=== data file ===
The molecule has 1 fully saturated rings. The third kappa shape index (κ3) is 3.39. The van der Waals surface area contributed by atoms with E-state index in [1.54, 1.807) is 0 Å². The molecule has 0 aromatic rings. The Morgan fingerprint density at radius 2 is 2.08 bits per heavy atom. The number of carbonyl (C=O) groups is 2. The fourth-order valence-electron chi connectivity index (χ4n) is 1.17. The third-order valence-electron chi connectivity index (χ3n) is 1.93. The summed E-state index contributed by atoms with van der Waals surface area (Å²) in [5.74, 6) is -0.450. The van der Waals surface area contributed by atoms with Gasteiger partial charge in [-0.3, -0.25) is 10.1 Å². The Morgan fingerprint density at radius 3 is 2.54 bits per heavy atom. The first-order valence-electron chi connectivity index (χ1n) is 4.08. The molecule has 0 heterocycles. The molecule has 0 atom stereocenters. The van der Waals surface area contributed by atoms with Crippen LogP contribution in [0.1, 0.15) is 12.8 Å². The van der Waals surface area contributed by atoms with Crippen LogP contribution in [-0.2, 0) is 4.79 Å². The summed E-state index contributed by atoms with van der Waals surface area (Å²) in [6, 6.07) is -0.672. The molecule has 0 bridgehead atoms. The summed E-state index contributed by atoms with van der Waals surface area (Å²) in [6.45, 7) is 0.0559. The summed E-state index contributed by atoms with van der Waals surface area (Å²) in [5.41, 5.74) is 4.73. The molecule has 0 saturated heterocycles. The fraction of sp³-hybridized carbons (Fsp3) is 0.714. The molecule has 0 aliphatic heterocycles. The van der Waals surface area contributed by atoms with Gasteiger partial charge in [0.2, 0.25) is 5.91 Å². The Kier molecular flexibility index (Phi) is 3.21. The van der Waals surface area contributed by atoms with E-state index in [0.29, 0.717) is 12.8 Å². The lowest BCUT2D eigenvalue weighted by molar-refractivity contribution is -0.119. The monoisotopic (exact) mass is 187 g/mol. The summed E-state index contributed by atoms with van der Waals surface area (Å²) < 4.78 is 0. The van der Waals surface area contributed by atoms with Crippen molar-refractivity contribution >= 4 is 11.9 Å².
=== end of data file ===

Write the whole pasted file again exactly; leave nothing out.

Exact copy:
The molecule has 1 fully saturated rings. The third kappa shape index (κ3) is 3.39. The van der Waals surface area contributed by atoms with E-state index in [1.54, 1.807) is 0 Å². The molecule has 0 aromatic rings. The Morgan fingerprint density at radius 2 is 2.08 bits per heavy atom. The number of carbonyl (C=O) groups is 2. The fourth-order valence-electron chi connectivity index (χ4n) is 1.17. The third-order valence-electron chi connectivity index (χ3n) is 1.93. The summed E-state index contributed by atoms with van der Waals surface area (Å²) in [5.74, 6) is -0.450. The van der Waals surface area contributed by atoms with Gasteiger partial charge in [-0.3, -0.25) is 10.1 Å². The Morgan fingerprint density at radius 3 is 2.54 bits per heavy atom. The first-order valence-electron chi connectivity index (χ1n) is 4.08. The molecule has 0 heterocycles. The molecule has 0 atom stereocenters. The van der Waals surface area contributed by atoms with Crippen LogP contribution in [0.1, 0.15) is 12.8 Å². The van der Waals surface area contributed by atoms with Crippen LogP contribution in [-0.2, 0) is 4.79 Å². The summed E-state index contributed by atoms with van der Waals surface area (Å²) in [6, 6.07) is -0.672. The molecule has 0 bridgehead atoms. The summed E-state index contributed by atoms with van der Waals surface area (Å²) in [6.45, 7) is 0.0559. The summed E-state index contributed by atoms with van der Waals surface area (Å²) in [5.41, 5.74) is 4.73. The molecule has 0 saturated heterocycles. The fraction of sp³-hybridized carbons (Fsp3) is 0.714. The molecule has 0 aliphatic heterocycles. The van der Waals surface area contributed by atoms with Gasteiger partial charge in [0.2, 0.25) is 5.91 Å². The Kier molecular flexibility index (Phi) is 3.21. The van der Waals surface area contributed by atoms with E-state index in [0.29, 0.717) is 12.8 Å². The lowest BCUT2D eigenvalue weighted by molar-refractivity contribution is -0.119. The monoisotopic (exact) mass is 187 g/mol. The summed E-state index contributed by atoms with van der Waals surface area (Å²) < 4.78 is 0. The van der Waals surface area contributed by atoms with Crippen molar-refractivity contribution >= 4 is 11.9 Å².